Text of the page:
There’s something I’ve been wanting to do ever since I moved to Alberta in 1995. I’ve flown back and forth to Montreal countless of times but never drove to my native city. When I first moved to Alberta, my friend and I took the train to Winnipeg where we were given a ride to Banff by another friend of mine. But that doesn’t count because we didn’t get to stop along the way and see much of Canada.
Next Friday I’m packing my two kids, who are seven and 10, a tent, sleeping bags into my Kia Rondo and giving myself seven days to arrive in la belle province. We’re going to stop along the way to see old friends of mine and on the return trip, my dad is helping with the driving and it will be his chance to see the country.
As a Montreal native living in Edmonton, I am frequently asked where should people eat while visiting the gastronomic delight of a city. I figured it would be easier to write this blog post and have it handy when I do get this question again.
It’s not very often that I write about my family so when my blog group proposed the topic of community, I had to think a while from which angle I would approach this post.
I grew up not only with two parents and a sister but an extended family who is essentially my second parents and siblings. My mother is very close with her two sisters. And each of these sisters have two children who I consider as my brother and sisters. One sister lives with her family in the Maryland area while the other lives in Toronto.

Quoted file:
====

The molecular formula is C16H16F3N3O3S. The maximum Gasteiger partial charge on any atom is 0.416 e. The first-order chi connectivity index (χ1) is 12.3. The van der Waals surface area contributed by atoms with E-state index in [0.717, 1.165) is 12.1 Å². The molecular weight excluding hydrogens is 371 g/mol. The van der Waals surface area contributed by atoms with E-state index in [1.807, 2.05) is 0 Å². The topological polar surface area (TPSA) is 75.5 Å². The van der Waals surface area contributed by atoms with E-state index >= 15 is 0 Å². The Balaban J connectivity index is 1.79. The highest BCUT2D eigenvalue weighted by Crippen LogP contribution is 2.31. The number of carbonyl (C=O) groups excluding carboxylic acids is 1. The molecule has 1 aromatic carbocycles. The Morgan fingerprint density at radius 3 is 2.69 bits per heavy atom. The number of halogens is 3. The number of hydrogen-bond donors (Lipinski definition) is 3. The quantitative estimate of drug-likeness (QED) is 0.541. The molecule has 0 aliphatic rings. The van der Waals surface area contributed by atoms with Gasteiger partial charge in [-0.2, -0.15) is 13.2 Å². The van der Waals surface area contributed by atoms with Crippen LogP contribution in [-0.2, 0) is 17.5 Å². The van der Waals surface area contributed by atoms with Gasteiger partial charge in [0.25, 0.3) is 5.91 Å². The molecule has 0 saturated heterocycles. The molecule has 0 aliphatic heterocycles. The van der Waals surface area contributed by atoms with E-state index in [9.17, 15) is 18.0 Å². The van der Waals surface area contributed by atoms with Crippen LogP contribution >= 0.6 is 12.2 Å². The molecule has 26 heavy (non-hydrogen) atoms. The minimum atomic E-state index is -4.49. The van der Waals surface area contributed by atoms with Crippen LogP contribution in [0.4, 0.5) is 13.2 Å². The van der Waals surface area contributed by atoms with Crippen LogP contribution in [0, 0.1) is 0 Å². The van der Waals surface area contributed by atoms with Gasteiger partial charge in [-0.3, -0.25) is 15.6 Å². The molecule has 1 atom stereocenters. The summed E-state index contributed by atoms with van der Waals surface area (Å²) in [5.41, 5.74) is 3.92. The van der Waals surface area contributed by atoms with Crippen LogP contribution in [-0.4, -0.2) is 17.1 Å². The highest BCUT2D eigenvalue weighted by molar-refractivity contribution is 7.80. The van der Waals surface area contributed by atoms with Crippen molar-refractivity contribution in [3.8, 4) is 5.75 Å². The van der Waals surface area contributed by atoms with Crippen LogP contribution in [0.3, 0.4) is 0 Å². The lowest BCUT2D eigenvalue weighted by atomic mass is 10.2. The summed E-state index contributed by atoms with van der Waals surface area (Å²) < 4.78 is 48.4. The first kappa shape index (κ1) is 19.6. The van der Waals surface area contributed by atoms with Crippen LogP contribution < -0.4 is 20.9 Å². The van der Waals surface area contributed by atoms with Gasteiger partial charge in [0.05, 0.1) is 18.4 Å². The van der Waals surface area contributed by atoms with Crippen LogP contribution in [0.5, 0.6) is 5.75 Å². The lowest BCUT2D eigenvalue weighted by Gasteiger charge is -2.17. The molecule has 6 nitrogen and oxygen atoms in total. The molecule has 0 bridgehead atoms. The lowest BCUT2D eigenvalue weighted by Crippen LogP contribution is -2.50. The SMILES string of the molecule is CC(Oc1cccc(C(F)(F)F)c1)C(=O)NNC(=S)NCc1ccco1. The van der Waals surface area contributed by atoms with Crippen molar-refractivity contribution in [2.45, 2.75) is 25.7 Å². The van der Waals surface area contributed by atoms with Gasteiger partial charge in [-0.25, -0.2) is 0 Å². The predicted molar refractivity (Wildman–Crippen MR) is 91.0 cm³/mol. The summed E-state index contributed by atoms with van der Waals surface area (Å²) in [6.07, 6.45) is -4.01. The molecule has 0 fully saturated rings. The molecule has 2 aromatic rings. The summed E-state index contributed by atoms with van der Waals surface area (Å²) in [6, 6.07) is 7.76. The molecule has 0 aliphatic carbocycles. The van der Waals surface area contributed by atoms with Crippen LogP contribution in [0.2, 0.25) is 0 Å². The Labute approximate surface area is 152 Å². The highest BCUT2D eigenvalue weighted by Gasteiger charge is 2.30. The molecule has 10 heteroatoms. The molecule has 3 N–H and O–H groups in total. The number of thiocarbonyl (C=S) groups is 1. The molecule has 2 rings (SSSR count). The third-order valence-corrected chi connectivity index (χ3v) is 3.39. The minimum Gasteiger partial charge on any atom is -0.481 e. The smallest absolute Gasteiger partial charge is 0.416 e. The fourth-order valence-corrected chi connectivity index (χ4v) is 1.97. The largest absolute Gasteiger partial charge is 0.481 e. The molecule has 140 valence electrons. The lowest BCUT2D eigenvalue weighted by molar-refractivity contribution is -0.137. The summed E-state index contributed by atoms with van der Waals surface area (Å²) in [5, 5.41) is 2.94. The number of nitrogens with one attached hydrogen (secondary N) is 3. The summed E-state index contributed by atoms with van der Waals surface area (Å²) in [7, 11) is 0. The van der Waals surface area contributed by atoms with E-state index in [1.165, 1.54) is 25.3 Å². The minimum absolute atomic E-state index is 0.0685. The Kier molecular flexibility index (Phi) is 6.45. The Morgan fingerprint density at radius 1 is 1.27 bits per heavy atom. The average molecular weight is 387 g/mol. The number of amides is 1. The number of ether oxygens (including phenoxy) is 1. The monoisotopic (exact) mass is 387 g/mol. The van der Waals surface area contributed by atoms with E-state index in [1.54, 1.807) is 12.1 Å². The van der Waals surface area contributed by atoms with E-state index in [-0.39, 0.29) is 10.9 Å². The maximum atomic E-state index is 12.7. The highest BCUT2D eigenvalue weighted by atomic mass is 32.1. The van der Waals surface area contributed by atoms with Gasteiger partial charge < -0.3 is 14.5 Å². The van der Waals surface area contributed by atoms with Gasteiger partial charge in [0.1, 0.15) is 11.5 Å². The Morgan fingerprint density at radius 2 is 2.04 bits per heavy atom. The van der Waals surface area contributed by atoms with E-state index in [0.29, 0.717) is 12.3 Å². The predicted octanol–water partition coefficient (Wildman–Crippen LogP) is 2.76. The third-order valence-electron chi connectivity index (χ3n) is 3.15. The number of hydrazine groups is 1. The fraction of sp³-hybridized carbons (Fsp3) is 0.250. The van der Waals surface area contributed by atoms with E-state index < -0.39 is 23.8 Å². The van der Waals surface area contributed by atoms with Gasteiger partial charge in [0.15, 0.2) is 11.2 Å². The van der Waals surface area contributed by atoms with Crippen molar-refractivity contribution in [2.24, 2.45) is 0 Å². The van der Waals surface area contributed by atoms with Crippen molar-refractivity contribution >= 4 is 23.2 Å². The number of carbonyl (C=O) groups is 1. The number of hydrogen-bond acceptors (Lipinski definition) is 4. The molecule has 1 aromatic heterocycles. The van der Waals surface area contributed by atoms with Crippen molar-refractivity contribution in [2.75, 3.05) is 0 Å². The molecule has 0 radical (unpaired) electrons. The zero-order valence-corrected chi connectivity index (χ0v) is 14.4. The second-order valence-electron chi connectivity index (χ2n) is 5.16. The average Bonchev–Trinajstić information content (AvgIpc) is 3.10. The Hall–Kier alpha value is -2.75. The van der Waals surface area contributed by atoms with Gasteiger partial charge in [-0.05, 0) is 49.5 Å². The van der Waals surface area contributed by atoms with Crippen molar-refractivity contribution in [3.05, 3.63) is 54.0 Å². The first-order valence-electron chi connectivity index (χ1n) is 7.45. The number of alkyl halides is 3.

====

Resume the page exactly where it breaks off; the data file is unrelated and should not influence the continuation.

Do labels define us or limit who we are? I think both but it shouldn’t necessarily be that way. As a society, a community and as individuals we are constantly evolving.
Consider our province. Alberta is known as a Conservative redneck and oil rich province to Canadians across the country. But if you examine Alberta’s history, it has changed over the last 100 years. Immigrants came to farm and homestead and it was only the discovery of oil in 1947 in Leduc that our province’s focus shifted.
Growing up in Montreal, I had civic pride but didn’t have many ways to communicate this. Montreal is a beautiful city, has great food and has a fascinating history. As a teen, I loved to play tour guide to visitors. That was my outlet how to voice the love of my native city.